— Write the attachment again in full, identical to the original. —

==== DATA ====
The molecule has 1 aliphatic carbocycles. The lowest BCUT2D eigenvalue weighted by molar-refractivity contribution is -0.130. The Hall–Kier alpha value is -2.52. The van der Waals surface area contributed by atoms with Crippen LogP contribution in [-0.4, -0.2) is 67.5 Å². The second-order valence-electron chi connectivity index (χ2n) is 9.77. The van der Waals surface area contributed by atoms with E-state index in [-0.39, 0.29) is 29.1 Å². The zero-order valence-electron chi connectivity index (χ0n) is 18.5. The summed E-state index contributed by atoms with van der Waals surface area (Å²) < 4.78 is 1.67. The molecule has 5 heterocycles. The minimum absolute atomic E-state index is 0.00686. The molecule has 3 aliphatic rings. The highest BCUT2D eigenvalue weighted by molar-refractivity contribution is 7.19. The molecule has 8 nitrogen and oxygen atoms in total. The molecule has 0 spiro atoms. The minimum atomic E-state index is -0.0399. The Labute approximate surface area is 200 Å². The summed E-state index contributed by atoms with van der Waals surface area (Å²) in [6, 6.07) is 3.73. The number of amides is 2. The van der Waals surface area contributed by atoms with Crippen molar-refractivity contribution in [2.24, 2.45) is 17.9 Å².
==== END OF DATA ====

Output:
The molecule has 1 aliphatic carbocycles. The lowest BCUT2D eigenvalue weighted by molar-refractivity contribution is -0.130. The Hall–Kier alpha value is -2.52. The van der Waals surface area contributed by atoms with Crippen LogP contribution in [-0.4, -0.2) is 67.5 Å². The second-order valence-electron chi connectivity index (χ2n) is 9.77. The van der Waals surface area contributed by atoms with E-state index in [-0.39, 0.29) is 29.1 Å². The zero-order valence-electron chi connectivity index (χ0n) is 18.5. The summed E-state index contributed by atoms with van der Waals surface area (Å²) < 4.78 is 1.67. The molecule has 5 heterocycles. The minimum absolute atomic E-state index is 0.00686. The molecule has 3 aliphatic rings. The highest BCUT2D eigenvalue weighted by molar-refractivity contribution is 7.19. The molecule has 8 nitrogen and oxygen atoms in total. The molecule has 0 spiro atoms. The minimum atomic E-state index is -0.0399. The Labute approximate surface area is 200 Å². The summed E-state index contributed by atoms with van der Waals surface area (Å²) in [6, 6.07) is 3.73. The number of amides is 2. The van der Waals surface area contributed by atoms with Crippen molar-refractivity contribution in [2.24, 2.45) is 17.9 Å².